News

Writer Claims “Sorority Segregation” Is The Reason There Are Too Few Minorities In Positions Of Power

Writer Claims "Sorority Segregation" Is The Reason There Are Too Few Minorities In Positions Of Power

A little over a month ago, Jezebel released a “batshit” sorority email about new member recruitment. We elected not to cover it, because it wasn’t crazy. It was a set of normal guidelines for any woman who is going to be expected to look professional. Do your eyebrows. Don’t wear a bright or distracting nail polish. Invest in a pair of Spanx to smooth out your body. It’s not that big a deal, yet everybody freaked out about requiring this type of conformity — a conformity, by the way, that nearly every business ever will require of you to look professional in the future, so what-the-fuck-ever.

But now the claim has been made that the type of conformity stemming from saying beach waves are not appropriate for a formal event like recruitment is actually what’s leading to sorority segregation.

Ugh.

I’m not going to sit here and try to pretend that there isn’t a disproportionate number of black girls to white girls in Panhellenic sororities. The numbers don’t lie, the photos don’t lie, and the experiences don’t lie. There are more white girls — enough more that it does seem segregated, and schools like the University of Alabama don’t help. With its sorority recruitment scandal from several years ago during which a prime candidate did not receive a single bid simply because she was black, UA has really hurt our cause.

Clio Chang, a writer for US News writes:

In the 1950s, white suburban neighborhoods that had new black families move in saw their property values decline. White families would protest and even riot when black families tried to purchase houses in their neighborhood – the most famous example being Daisy and Bill Myers, who moved into the suburb of Levittown, Pennsylvania.

Diversity in Greek life matters. Like predominately white neighborhoods, which typically have better housing, better schools, better transportation and thus better outcomes for their residents, white Greek-letter organizations concentrate privilege and power among their membership.

This, Chang claims, is in part, what eventually leads to the underrepresentation of minorities among our country’s most powerful — Fortune 500 executive, Supreme Court Justices, etc, all of which skew significantly Greek.

I don’t disagree that a problem may exist, and more minorities in Greek life might help, but I argue that the problem starts way before students get to college and make the decisions that will ultimately affect them — or their demographics, as it may be — for the rest of their lives. Throughout my three years of recruitment as a member of my sorority, I spoke to one African American PNM. One. That wasn’t because my sorority had the opportunity to drop the rest of them so quickly on racist principles before I had a chance to meet them. They simply did not choose to rush Panhellenic sororities.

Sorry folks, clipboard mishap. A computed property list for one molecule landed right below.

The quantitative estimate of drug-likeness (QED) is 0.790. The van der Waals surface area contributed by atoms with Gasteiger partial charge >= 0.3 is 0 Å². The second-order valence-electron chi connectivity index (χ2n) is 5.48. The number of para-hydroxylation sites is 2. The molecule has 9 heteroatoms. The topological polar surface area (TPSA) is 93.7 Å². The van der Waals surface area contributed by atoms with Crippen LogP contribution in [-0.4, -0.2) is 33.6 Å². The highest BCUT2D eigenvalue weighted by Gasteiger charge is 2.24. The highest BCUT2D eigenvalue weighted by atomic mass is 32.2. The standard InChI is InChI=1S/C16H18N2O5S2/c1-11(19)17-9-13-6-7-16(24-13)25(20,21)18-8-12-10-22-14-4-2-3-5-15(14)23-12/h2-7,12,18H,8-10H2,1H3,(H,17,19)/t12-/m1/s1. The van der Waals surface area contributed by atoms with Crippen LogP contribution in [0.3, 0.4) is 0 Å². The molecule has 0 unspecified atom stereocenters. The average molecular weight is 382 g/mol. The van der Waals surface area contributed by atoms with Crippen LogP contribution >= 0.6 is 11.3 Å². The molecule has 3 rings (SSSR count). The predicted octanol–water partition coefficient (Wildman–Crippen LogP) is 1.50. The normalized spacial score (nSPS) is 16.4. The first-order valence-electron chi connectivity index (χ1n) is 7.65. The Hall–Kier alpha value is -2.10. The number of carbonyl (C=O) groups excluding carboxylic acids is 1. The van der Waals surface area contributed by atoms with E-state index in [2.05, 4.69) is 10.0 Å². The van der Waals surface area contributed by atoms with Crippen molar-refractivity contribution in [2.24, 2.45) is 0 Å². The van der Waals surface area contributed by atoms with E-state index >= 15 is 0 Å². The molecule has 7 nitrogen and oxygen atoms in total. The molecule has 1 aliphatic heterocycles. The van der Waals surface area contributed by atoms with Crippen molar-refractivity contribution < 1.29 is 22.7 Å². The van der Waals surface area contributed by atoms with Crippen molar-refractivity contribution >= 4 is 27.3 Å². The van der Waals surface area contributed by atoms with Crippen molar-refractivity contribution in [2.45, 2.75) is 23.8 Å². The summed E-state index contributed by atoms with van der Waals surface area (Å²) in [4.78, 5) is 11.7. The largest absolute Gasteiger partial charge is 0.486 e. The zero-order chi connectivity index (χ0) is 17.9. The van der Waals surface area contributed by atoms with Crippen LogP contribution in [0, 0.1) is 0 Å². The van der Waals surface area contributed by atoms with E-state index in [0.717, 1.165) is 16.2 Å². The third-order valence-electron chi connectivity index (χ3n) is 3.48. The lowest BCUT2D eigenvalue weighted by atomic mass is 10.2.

This is something we see way before college. Take the high school cafeteria for example. There are tables full of white girls, tables of Asian girls, and tables of black girls. That’s not to say there no exceptions. There will be a black girl at a “white table,” or a white girl at an “Asian table,” but you’ll generally see the unfortunate trends. No one is forcing anyone to sit that way. No one is choosing anyone’s friends, but the students are self-segregating. I’m not going to speculate as to why. I don’t know why. I just know that this phenomenon exists and it exists long before students decide whether or not they want to go Greek.

This exists on all different levels, too. From the friends we make in school, to the wage gap disproportionately affecting minorities and white people, to misrepresentation of minorities in positions of power, to overrepresentation of minorities incarcerated every year. Race issues, or “segregation,” if you’d prefer to call it that, are a problem, but it’s not because there aren’t a lot of black women in Panhellenic sororities. That is an unfortunate result of a problem that exists on a much wider scale, and I’m sick of people blaming Greeks for all of this country’s problems. We’re the easy scapegoat, and enough is enough. We are products of the environment we grew up in — products of the nation we were raised in. Greeks are not causing the problem, they’re caused by the problem. So quit trying to get a bunch of 19-year-olds to come up with solutions for the things an entire society is fucking up.

[via US News]

Image via name of site

Email this to a friend

Veronica Ruckh

Veronica (@VeronicaRuckh) is the Director of Total Sorority Move for Grandex, Inc. After having spent her undergraduate years drinking $4 double LITs on a patio and drunk texting away potential suitors, she managed to graduate with an impressive GPA and an unimpressive engagement ring -- so unimpressive, in fact, some might say it's not there at all. Veronica has since been fulfilling her duties as "America's big," a title she gave to herself with the help of her giant ego. She has recently switched from vodka to wine on weekdays. Email her at veronica@grandex.co

16 Comments You must log in to comment, or create an account
Show Comments

For More Photos and Videos

Latest podcasts

Download Our App

Take TSM with you. Get

New Stories

Load More